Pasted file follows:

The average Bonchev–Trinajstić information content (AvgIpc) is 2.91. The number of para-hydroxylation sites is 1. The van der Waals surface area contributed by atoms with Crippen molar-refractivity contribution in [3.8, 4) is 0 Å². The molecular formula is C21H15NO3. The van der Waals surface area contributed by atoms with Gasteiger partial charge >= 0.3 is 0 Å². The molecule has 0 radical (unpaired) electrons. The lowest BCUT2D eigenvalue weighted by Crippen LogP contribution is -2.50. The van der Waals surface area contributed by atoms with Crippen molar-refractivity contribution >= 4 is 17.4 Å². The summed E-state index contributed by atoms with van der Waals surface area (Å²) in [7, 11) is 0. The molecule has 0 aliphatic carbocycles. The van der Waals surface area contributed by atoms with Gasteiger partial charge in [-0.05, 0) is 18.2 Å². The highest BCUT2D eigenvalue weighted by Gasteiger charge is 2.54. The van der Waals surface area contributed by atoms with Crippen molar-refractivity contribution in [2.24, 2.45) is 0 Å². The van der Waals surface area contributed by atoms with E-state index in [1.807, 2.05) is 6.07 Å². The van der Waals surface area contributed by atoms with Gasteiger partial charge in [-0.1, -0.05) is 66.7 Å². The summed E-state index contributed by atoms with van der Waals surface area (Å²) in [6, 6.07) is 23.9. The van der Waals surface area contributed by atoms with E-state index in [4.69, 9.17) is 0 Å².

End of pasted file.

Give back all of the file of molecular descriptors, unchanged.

The average Bonchev–Trinajstić information content (AvgIpc) is 2.91. The number of para-hydroxylation sites is 1. The van der Waals surface area contributed by atoms with Crippen molar-refractivity contribution in [3.8, 4) is 0 Å². The molecular formula is C21H15NO3. The van der Waals surface area contributed by atoms with Gasteiger partial charge >= 0.3 is 0 Å². The molecule has 0 radical (unpaired) electrons. The lowest BCUT2D eigenvalue weighted by Crippen LogP contribution is -2.50. The van der Waals surface area contributed by atoms with Crippen molar-refractivity contribution >= 4 is 17.4 Å². The summed E-state index contributed by atoms with van der Waals surface area (Å²) in [7, 11) is 0. The molecule has 0 aliphatic carbocycles. The van der Waals surface area contributed by atoms with Gasteiger partial charge in [-0.05, 0) is 18.2 Å². The highest BCUT2D eigenvalue weighted by Gasteiger charge is 2.54. The van der Waals surface area contributed by atoms with Crippen molar-refractivity contribution in [2.24, 2.45) is 0 Å². The van der Waals surface area contributed by atoms with E-state index in [1.807, 2.05) is 6.07 Å². The van der Waals surface area contributed by atoms with Gasteiger partial charge in [-0.1, -0.05) is 66.7 Å². The summed E-state index contributed by atoms with van der Waals surface area (Å²) in [6, 6.07) is 23.9. The van der Waals surface area contributed by atoms with E-state index in [4.69, 9.17) is 0 Å².